Nassau County Executive Bruce Blakeman at the Theodore Roosevelt Executive and...

Nassau County Executive Bruce Blakeman at the Theodore Roosevelt Executive and Legislative Building in Mineola. Credit: Newsday/Steve Pfost

Speech, occupational and physical therapists serving preschool children with special needs in Nassau County could see the first increase in reimbursement rates in 25 years as soon as June.

The average rate per half-hour would rise to $50 from $40, established in 1999. The new rate is pending the approval of the county’s five-member Board of Health, which is expected to vote in favor of it in May. 

Nassau’s rates are among the lowest in the state. For years, advocates and providers have been calling on county lawmakers to increase the rates through funding from the Nassau Health Department, which picks up therapy costs for children until they begin kindergarten. Suffolk's rate of $50 per half-hour is expected to take effect in July.

“Today we are here to correct something and to make sure that we have a sufficient number of therapists for our children,” Nassau County Executive Bruce Blakeman announced on Tuesday at a news conference inside the county executive and legislative building in Mineola.

“We checked with our budget office and made a determination that we could increase this because it was important,” Blakeman said.

Earlier this year, dozens of providers spotlighted the issue through public testimony at county legislature meetings, describing a financial and moral crisis in which they were unable to recruit and retain therapists because the rates were so low. As a consequence, the providers said, close to 200 children went without the federally mandated services and were put on a waiting list. 

Democratic legislators had suggested the administration temporarily fund these providers and agencies using federal pandemic assistance.

Blakeman, a Republican, said in February he believed the state needed to shoulder more of the costs.

Nassau's 2024-25 adopted budget for the services is $12.6 million, paying for about 110 providers. The state reimburses the county for 59.5% of preschool special education expenditures, which includes costs for the “related” services. A spokesman for Blakeman said the new rates will cost the county an additional $1 million.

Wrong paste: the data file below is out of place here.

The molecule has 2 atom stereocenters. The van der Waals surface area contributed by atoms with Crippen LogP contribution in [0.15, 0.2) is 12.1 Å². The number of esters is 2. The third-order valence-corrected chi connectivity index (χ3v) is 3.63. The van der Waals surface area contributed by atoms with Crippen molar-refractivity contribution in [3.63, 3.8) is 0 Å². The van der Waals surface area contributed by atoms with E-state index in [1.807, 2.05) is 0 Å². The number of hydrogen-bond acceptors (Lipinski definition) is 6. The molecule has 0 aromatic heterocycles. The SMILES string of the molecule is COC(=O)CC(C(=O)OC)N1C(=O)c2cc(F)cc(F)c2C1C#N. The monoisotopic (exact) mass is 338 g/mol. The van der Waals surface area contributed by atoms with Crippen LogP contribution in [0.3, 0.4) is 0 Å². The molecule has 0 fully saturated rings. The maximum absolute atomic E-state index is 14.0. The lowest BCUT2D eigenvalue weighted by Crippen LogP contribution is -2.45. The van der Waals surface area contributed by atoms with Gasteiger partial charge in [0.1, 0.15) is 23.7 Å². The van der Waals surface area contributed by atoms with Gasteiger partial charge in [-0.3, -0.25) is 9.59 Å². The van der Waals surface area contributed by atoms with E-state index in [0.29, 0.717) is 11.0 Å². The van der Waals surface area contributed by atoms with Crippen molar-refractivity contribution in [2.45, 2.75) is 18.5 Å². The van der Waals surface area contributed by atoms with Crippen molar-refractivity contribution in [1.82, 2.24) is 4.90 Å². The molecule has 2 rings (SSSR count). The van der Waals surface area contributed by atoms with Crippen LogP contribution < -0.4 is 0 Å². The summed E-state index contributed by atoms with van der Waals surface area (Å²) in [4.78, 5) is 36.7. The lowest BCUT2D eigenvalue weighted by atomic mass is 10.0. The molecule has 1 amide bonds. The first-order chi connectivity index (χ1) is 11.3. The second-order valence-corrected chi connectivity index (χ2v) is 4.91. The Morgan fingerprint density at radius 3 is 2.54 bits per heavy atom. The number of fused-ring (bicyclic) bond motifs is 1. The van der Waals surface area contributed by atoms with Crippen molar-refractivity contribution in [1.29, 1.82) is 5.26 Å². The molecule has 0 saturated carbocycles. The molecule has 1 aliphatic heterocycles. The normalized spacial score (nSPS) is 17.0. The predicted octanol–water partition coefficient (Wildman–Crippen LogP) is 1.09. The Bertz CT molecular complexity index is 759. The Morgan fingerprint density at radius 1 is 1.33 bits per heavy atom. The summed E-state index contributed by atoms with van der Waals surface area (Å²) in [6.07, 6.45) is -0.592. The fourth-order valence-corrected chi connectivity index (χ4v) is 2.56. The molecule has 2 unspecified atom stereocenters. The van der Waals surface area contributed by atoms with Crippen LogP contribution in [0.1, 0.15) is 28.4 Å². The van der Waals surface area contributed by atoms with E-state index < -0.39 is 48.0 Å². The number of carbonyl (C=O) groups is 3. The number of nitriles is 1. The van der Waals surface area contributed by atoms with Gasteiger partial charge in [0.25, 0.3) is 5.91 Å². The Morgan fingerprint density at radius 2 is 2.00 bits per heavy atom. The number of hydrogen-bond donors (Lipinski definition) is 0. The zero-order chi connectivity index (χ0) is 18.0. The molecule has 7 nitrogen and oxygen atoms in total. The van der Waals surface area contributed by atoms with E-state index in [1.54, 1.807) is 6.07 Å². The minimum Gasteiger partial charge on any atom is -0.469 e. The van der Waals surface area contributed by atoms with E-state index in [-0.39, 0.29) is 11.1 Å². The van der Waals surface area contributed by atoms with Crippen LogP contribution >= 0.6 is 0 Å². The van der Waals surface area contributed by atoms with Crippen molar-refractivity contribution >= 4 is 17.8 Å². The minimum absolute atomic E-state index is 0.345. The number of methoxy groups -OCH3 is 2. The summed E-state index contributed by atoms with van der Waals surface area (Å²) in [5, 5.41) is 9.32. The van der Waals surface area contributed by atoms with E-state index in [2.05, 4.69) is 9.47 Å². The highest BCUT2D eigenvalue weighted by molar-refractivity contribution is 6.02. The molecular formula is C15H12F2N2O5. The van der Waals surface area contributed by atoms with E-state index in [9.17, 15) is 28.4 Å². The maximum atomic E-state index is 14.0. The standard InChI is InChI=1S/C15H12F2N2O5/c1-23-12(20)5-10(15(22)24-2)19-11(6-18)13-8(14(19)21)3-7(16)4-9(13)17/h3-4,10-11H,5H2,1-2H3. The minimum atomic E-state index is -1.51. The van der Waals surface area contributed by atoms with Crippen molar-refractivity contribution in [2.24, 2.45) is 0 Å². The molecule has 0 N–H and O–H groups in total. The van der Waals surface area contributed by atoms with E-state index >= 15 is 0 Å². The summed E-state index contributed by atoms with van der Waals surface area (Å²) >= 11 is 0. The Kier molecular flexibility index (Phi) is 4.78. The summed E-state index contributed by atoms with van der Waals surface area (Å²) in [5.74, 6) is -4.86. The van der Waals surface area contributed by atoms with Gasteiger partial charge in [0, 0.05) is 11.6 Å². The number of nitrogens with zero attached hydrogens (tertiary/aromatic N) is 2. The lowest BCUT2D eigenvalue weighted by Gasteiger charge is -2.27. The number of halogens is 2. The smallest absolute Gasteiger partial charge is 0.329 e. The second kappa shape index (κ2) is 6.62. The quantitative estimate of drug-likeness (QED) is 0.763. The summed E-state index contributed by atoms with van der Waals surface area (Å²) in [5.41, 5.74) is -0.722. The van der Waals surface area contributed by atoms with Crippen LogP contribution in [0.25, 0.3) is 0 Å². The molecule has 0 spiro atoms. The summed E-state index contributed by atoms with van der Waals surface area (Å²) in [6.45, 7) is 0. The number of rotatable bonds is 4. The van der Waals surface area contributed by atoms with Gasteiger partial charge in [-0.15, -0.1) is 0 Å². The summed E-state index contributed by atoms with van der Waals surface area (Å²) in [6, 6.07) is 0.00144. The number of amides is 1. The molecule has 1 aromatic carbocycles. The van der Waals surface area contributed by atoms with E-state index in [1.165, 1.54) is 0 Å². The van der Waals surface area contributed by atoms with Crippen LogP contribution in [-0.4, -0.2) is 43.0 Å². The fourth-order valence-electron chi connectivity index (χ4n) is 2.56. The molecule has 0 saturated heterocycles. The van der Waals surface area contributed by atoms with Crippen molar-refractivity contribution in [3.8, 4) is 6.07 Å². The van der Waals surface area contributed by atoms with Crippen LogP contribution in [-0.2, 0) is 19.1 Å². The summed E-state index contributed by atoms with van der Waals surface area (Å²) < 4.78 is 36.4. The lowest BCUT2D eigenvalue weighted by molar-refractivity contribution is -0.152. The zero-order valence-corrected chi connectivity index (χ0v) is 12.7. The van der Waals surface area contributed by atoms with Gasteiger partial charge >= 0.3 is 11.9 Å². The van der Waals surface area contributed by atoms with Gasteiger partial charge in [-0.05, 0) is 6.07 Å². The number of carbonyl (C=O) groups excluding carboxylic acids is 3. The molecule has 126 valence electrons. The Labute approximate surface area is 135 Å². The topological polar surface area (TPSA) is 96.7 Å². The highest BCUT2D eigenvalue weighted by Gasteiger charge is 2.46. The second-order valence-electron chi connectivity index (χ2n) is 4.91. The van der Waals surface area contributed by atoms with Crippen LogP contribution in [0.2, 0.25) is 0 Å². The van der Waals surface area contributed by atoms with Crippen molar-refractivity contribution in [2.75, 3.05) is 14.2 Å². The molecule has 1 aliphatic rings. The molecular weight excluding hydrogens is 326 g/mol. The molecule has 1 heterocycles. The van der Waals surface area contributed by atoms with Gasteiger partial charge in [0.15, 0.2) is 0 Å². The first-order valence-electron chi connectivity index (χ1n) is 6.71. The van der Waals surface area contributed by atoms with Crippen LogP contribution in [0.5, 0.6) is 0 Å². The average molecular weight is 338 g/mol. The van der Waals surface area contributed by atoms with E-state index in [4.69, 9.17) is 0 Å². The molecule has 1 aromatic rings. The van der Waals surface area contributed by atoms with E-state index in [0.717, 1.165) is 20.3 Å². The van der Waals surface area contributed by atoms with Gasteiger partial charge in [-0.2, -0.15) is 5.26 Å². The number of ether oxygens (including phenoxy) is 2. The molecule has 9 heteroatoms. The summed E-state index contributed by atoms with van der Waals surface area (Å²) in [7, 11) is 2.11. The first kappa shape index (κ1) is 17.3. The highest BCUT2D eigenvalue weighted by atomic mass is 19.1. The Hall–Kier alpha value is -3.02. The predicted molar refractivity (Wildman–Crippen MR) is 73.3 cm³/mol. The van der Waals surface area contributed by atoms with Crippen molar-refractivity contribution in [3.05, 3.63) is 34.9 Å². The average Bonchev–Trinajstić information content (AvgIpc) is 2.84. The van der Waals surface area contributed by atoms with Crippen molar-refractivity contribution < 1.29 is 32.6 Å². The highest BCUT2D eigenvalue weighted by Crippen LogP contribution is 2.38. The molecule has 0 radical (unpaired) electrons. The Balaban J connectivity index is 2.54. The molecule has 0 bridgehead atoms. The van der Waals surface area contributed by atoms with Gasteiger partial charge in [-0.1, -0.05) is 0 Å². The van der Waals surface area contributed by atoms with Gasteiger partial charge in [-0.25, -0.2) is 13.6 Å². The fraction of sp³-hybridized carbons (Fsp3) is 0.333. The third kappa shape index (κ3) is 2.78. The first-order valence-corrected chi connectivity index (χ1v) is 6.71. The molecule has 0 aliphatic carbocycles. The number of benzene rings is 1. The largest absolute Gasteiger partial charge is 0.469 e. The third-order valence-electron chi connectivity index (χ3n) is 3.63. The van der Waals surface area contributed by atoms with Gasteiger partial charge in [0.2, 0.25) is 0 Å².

In New York, early intervention services for children from birth to 5 years old is paid for through county health departments, with reimbursements from the state, which administers federal funding through the Individuals with Disabilities Education Act.

Preschool children with developmental delays qualify for the services after representatives from the county health departments and the school districts set up an Individualized Education Program, or IEP. 

Legis. Siela Bynoe (D-Westbury), who at Monday's meeting of the legislature questioned the county's budget director about progress toward raising the reimbursement rates, on Tuesday called Blakeman's announcement a “first step.” 

Bynoe said the county should ensure early childhood intervention providers receive regularly scheduled raises “indexed to inflation or another appropriate benchmark.”

“Nassau County must never again be in the unacceptable position of paying the lowest rates in the state, and a proactive approach is necessary to uphold our commitment to the well-being of our most vulnerable young residents and the professionals who serve them,” Bynoe said. 

Blakeman on Tuesday said the issue was first brought to his attention by Legis. Michael Giangregorio (R-Merrick). Giangregorio had been a longtime advocate for people and families living with autism before becoming a legislator. 

“These people who come into your homes or who work for agencies are really doing God's work,” said Giangregorio, whose 23-year-old son has autism. “They are helping to improve the lives of these individuals and statistics show that the earlier we intervene the better the outcome.”

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